On 16/09/2016 11:45 p.m., VerĂ³nica Ovando wrote:
> Hi!
> I am trying to set up delay pools for AD authenticated users.
> I run Squid 3.4.8 in a Debian 8 server.
> I configured come delay pools, but they really don't have effect. What I want 
> to do is to provide full bandwidth for some pages and create a delay for ALL 
> the others. This is because I can't restrict internet surfing and I need a 
> solution and control bandwidth usage.
> (Squid is working without problems with AD, so I will omit some directives 
> about authentication )

delay_access is a 'fast' category access control. It cannot do auth or
group lookups itself. In order to work with those type of ACL it
requires a previous access control (usually http_access) to have checked
them first and recorded the results as part of the transacion state.

> For example:
> #****************************ACLs**************************#
> acl AD_Standard external Grupos_AD Standard
> acl redLocal src
> #****************************Delay Pools**************************#
> delay_pools 3
> delay_class 1 4
> delay_access 1 allow AD_Standard socialNets
> delay_access 1 deny all
> delay_parameters 1 32000/32000 8000/8000 600/64000 1000/10000
> delay_class 2 1
> delay_parameters 2 -1/-1

This is a useless pool. It wastes time calculating bandwidth caps
delays, only to not do any limiting.

Instead of having an "unlimited" pool, simply deny these transactions
from having one of the other pools applied to them. By definition
anything which does not have a pool assigned is unlimited.

Especially since when a transaction meets the criteria for multiple
pools they will *all* have some effect on that transactions bandwidth.
Which can lead to some weird behaviours and (negative!) available
bandwidth values in the byte accounting.

> delay_access 2 allow redLocal redLocal
> delay_access 2 allow redLocal oficiales
> delay_access 2 allow redLocal diarios
> delay_access 2 allow redLocal bancos
> delay_access 2 allow redLocal tarjCred
> delay_access 2 allow redLocal inmueble
> delay_access 2 allow redLocal mails
> delay_access 2 allow redLocal externos
> delay_access 2 allow redLocal varias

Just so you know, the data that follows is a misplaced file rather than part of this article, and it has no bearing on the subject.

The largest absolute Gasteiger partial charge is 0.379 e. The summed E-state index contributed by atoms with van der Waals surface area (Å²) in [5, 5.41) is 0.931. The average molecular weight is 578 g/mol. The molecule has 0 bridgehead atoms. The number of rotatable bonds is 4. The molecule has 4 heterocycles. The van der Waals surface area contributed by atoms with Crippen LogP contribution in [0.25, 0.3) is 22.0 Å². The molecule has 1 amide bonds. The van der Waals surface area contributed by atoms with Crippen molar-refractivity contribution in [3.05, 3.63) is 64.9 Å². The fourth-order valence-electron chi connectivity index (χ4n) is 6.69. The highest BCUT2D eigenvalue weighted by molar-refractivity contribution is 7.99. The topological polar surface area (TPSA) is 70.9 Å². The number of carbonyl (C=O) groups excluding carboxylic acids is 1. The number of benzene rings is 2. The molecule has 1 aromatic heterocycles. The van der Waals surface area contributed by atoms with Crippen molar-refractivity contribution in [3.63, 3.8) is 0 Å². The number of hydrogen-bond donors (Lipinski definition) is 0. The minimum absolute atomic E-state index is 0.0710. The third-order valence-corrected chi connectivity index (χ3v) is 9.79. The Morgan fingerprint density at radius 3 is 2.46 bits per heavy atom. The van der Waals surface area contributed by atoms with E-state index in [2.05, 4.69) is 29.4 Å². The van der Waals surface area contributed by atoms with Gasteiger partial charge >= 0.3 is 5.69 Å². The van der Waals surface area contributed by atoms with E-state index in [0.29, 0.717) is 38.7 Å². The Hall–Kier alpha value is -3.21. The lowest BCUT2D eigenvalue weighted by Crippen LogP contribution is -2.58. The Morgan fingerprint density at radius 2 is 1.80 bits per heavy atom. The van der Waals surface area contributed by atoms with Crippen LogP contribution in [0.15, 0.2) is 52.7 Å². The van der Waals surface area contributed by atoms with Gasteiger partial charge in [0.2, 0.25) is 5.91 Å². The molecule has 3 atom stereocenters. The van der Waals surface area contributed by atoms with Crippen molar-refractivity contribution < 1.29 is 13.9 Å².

> delay_access 2 allow redLocal servicios
> delay_access 2 deny all
> delay_class 3 4
> delay_parameters 3 32000/32000 8000/8000 10000/64000 15000/50000
> delay_access 3 allow AD_Standard all
> delay_access 3 deny all
> #*******************************************************************************************#
> So, I am creating three delay_pools, the first one provides 10KB for
> each user (for the AD group Standard), no matters hoy many hosts are
> logged in; the second one provides full usage of the bandwidth for my
> local network to access those pages; the third delay provides up to 50KB
> for the ALL the websites, with exception of those defined in the delay
> 2. Is this correct?

No. The 'restore' is the averaged N/sec byte amount. The smallest of the
parameters for each pool will be the limiting factor.

A transaction that gets assigned to pool #3 will be able to download at
most (ever) 8000 bytes in one second (due to the 8000/8000 bucket). The
other buckets are all larger, so they will refill faster than they are
allowed to drain.
 ** Also the 8000 bucket is the per-network bucket. So you have 8000
bytes/sec being shared by each /24 subnet of clients.

A transaction that gets assigned to pool #1 will be able to download at
most (ever) 8000 bytes in one second (due to the 8000/8000 bucket).
However, the other pools refill at slower rates so it gets more complex...

Assuming that pool #1 is completely full to begin with, and only 1
transaction happens:
 For the 1st second of transfer that maximum 8000 B/sec will happen.
 For the 2nd second of transfer the bandwidth will drop to 3000 B/sec
(there will now only be 3000 bytes in the per-user bucket).
 For the 3rd second of transfer the bandwidth will drop to 1000 B/sec
(the refill rate of the per-user bucket).
 Then 135 seconds later if the transaction is still going the 64000
bucket will be drained and start limiting the transfer to 600 B/sec (the
refill rate of the per-network bucket).

If anything else is going on these buckets may drain faster than
mentioned above as they may (or not) get shared by parallel transaction
and clients.
 If the proxy gets loaded you will increasingly not see the initial
'high' speeds, just the 1000 B/sec or 600 B/sec rates being applied most
of the time.


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